The SEIR model is similar to the SIR model but includes an exposed state. Here, we simulate a population of 10,000 agents with a 0.01 prevalence, a 0.6 transmission rate, a 0.5 recovery rate, and 7 days-incubation period. The population is fully connected, meaning agents can transmit the disease to any other agent:

```
model_seirconn <- ModelSEIRCONN(
name = "COVID-19",
prevalence = 0.01,
n = 10000,
contact_rate = 4,
incubation_days = 7,
transmission_rate = 0.6,
recovery_rate = 0.5
) |> add_virus(virus("COVID-19", 0.01, 0.6, 0.5, 7), .5)
set.seed(132)
run(model_seirconn, ndays = 100)
#> _________________________________________________________________________
#> Running the model...
#> ||||||||||||||||||||||||||||||||||||||||||||||||||||||||||||||||||||||||| done.
#> done.
model_seirconn
#> ________________________________________________________________________________
#> Susceptible-Exposed-Infected-Removed (SEIR) (connected)
#> It features 10000 agents, 2 virus(es), and 0 tool(s).
#> The model has 4 states.
#> The final distribution is: 608 Susceptible, 4 Exposed, 2 Infected, and 9386 Recovered.
```

Computing some key statistics

```
#> virus_id virus date avg n sd lb ub
#> 1 0 COVID-19 0 2.858974 78 2.592318 1 7.30
#> 2 0 COVID-19 2 1.964286 28 1.914509 0 5.65
#> 3 0 COVID-19 3 2.761905 21 2.321740 0 7.00
#> 4 0 COVID-19 4 2.000000 33 1.887459 0 6.40
#> 5 0 COVID-19 5 1.864865 37 2.225636 0 9.10
#> 6 0 COVID-19 6 2.104167 48 2.667692 0 10.65
plot_incidence(model_seirconn)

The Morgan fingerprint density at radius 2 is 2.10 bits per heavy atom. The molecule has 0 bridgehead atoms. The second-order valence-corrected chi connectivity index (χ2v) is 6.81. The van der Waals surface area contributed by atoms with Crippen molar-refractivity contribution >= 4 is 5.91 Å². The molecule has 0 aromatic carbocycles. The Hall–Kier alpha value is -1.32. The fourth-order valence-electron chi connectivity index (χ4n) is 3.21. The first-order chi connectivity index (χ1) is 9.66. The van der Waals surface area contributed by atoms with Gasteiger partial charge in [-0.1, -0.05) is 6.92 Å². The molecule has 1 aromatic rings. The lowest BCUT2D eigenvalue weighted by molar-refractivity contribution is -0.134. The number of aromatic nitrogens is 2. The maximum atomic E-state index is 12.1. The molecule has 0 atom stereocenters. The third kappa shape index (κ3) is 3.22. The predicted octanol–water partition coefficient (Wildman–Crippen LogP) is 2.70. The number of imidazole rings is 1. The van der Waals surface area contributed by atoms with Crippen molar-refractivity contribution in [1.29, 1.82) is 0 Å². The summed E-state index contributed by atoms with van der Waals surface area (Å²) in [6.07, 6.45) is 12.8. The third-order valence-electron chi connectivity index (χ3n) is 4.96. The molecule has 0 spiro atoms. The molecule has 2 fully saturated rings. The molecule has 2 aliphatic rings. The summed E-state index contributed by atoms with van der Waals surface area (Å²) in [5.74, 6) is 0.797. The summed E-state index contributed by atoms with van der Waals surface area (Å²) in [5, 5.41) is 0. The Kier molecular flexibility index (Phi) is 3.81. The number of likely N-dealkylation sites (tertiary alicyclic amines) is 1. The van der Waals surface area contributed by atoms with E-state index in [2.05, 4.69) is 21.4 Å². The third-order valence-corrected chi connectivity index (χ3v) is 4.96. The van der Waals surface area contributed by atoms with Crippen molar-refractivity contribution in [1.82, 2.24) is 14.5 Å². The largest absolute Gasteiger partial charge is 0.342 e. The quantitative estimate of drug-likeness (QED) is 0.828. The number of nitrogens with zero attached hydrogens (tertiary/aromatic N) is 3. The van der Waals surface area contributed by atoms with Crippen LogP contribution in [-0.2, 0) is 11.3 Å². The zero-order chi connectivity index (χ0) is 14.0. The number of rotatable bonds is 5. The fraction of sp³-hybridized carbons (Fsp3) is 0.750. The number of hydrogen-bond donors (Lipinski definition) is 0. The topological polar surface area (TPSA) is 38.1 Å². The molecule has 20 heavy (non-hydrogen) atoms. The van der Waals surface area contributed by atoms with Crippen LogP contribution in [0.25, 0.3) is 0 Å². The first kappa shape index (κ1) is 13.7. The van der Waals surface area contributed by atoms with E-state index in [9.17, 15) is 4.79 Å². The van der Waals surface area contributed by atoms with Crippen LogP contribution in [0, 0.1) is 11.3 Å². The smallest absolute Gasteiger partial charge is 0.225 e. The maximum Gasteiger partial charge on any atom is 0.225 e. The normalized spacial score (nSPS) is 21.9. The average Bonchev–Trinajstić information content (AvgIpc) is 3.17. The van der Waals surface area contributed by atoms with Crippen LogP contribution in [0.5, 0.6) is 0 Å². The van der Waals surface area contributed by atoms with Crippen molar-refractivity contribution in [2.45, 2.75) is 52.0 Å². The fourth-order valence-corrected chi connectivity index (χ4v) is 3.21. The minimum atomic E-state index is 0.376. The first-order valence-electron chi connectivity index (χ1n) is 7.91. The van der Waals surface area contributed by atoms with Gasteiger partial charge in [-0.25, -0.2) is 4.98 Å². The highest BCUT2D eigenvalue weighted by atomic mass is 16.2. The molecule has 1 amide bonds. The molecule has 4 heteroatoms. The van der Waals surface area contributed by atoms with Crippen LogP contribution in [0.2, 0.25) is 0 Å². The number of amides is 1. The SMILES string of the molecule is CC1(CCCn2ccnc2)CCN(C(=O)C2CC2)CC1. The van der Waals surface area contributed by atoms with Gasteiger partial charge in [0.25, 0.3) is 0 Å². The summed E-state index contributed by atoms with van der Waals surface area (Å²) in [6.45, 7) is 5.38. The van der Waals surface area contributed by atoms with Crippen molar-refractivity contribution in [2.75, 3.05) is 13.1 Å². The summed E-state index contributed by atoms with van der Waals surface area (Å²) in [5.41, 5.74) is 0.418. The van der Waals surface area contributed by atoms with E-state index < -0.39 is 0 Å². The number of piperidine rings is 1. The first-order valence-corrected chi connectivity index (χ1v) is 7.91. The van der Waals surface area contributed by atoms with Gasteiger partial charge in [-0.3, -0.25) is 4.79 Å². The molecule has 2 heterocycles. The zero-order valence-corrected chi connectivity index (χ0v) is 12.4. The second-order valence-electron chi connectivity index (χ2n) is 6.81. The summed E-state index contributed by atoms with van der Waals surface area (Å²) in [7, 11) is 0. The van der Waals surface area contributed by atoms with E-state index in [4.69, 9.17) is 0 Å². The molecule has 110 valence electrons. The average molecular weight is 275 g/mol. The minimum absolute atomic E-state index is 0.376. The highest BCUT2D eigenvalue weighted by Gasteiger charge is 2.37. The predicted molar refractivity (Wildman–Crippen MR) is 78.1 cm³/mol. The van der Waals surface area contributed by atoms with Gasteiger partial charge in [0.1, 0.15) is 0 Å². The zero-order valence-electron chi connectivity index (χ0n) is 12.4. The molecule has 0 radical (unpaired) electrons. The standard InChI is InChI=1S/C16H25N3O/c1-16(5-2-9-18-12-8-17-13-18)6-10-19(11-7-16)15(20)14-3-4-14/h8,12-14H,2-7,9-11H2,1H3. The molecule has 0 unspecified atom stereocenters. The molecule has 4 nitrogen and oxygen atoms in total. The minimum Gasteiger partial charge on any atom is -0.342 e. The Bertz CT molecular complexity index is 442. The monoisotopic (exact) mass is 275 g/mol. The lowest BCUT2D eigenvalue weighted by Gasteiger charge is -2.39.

```

```
#> date avg n sd ci_lower ci_upper virus virus_id
#> 1 2 5.714286 21 4.681270 2 17.00 COVID-19 0
#> 2 3 7.444444 18 4.501271 2 15.45 COVID-19 0
#> 3 4 7.192308 26 5.578668 2 20.75 COVID-19 0
#> 4 5 7.111111 27 4.236593 2 15.70 COVID-19 0
#> 5 6 7.575000 40 7.249713 2 30.20 COVID-19 0
#> 6 7 6.303030 33 4.531038 2 18.00 COVID-19 0
```

This model provides a more complex transmission and recovery pattern based on agents’ features. With it, we can reflect co-morbidities that could change the probability of infection and recovery. Here, we simulate a population including a dataset with two features: an intercept and a binary variable `Female`

. The probability of infection and recovery are functions of the intercept and the `Female`

variables. The following code simulates a population of 100,000 agents in a small-world network. Each agent is connected to eight other agents. One percent of the population has the virus, with an 80% chance of transmission. Infected individuals recover at a 0.3 rate:

```
# Simulating a population of 100,000 agents
set.seed(2223)
n <- 100000
# Agents' features
X <- cbind(
Intercept = 1,
Female = sample.int(2, n, replace = TRUE) - 1
)
coef_infect <- c(.1, -2, 2)
coef_recover <- rnorm(2)
# Creating the model
model_logit <- ModelSIRLogit(
"covid2",
data = X,
coefs_infect = coef_infect,
coefs_recover = coef_recover,
coef_infect_cols = 1L:ncol(X),
coef_recover_cols = 1L:ncol(X),
prob_infection = .8,
recovery_rate = .3,
prevalence = .01
)
# Adding a small-world population
agents_smallworld(model_logit, n, 8, FALSE, .01)
# Running the model
run(model_logit, 50)
#> _________________________________________________________________________
#> |Running the model...
#> |||||||||||||||||||||||||||||||||||||||||||||||||||||||||||||||||||||||| done.
#> | done.
plot(model_logit)
```

```
# Females are supposed to be more likely to become infected
rn <- get_reproductive_number(model_logit)
(table(
X[, "Female"],
(1:n %in% rn$source)
) |> prop.table())[,2]
#> 0 1
#> 0.12984 0.14201
# Looking into the agents
get_agents(model_logit)
#> Agents from the model "Susceptible-Infected-Removed (SIR) (logit)":
#> Agent: 0, state: Recovered (2), Has virus: no, NTools: 0, NNeigh: 8
#> Agent: 1, state: Recovered (2), Has virus: no, NTools: 0, NNeigh: 8
#> Agent: 2, state: Recovered (2), Has virus: no, NTools: 0, NNeigh: 8
#> Agent: 3, state: Recovered (2), Has virus: no, NTools: 0, NNeigh: 8
#> Agent: 4, state: Recovered (2), Has virus: no, NTools: 0, NNeigh: 8